Thymus vulgaris

taken from The Georgia Fruit and Vegetable Book by Walter Reeves and Felder Rushing

This traditional perennial herb grows as a ground cover up to 12 inches high and spreading many times as wide if it is not contained. Thyme is a popular herb used in many kinds of dishes including salads, stocks, stews, stuffings, vinegars, pork, beef, fish, sausages, vegetables, breads and honey.

• See also Home Garden Thyme

Spring is the time to plant Thyme. Use plants that have been grown in containers or divide existing plants. You can also start plants from seed sown indoors under lights. Be aware that named varieties (that is, cultivars, or selections that have been made for quality) are generally superior to seedgrown plants.

Plant it in full sun (8 to 10 hours) or partial shade (filtered sun all day or shade part of the day) in welldrained but not overly fertile soil. Thyme grows well in containers and makes an attractive plant for the porch or patio. A single plant of a variety is sufficient for fresh use; you may want to grow several varieties because each variety has a different taste. The plants make attractive edging and more may be used more for that purpose than for harvesting.

Prepare the soil. Set plants on 12inch centers in rows or in beds. If several varieties are to be planted, separate them with barriers, such as timbers, bricks, or tiles, to prevent them from becoming an indistinguishable, tangled mess.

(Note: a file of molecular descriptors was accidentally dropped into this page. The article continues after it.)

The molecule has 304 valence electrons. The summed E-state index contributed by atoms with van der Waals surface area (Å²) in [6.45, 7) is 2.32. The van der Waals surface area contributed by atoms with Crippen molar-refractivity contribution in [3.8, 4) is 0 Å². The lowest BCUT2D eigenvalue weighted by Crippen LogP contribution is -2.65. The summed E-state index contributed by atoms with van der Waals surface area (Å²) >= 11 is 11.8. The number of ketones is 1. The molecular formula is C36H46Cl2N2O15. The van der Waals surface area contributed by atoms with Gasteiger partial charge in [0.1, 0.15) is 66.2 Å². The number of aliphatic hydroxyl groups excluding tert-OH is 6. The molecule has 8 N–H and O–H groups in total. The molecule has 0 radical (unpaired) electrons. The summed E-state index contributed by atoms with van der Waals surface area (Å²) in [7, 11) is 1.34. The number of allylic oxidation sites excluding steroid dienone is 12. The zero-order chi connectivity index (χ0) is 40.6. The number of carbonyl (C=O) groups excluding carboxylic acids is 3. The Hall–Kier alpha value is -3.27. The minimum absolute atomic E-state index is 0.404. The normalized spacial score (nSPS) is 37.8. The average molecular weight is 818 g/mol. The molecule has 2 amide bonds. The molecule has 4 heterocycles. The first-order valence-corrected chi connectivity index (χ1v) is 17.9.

Trim Thyme to keep it in bounds. Thyme may become contaminated by weeds and after a few years the plants decline, becoming messy and woody. Most growers restart their Thyme planting after 3 or 4 years. Take cuttings from old plants and just stick the cuttings in the ground; they root easily. Or divide old plants and replant them in another part of the garden. Excess moisture easily damages Thyme, so water only if rain has not fallen for several weeks. Low fertility results in the best flavor. Vigorously growing plants have much less flavor and spread quickly, taking over the garden. Mites may become troublesome indoors. Spray the plants with insecticidal soap and wash them thoroughly before use.

Harvest Thyme by clipping off 6 to 8inch stems. Use them fresh, or tie the stems in loose bunches to dry quickly on a window screen. Strip leaves from the stems and store the leaves in airtight jars. To have a supply of thyme all winter, lift a few plants before they are frozen in. Trim them to shape and pot them up. Move them into a cool, bright place indoors where they are accessible to the cook. Return them to the garden in spring.

English Thyme has flat green leaves. French Thyme is known for its superior flavor. ‘Orange Balsam’ has a distinctive citrus fragrance. Lemon Thyme (Thymus citriodorus) is lemony; there are several cultivars of Lemon Thyme.

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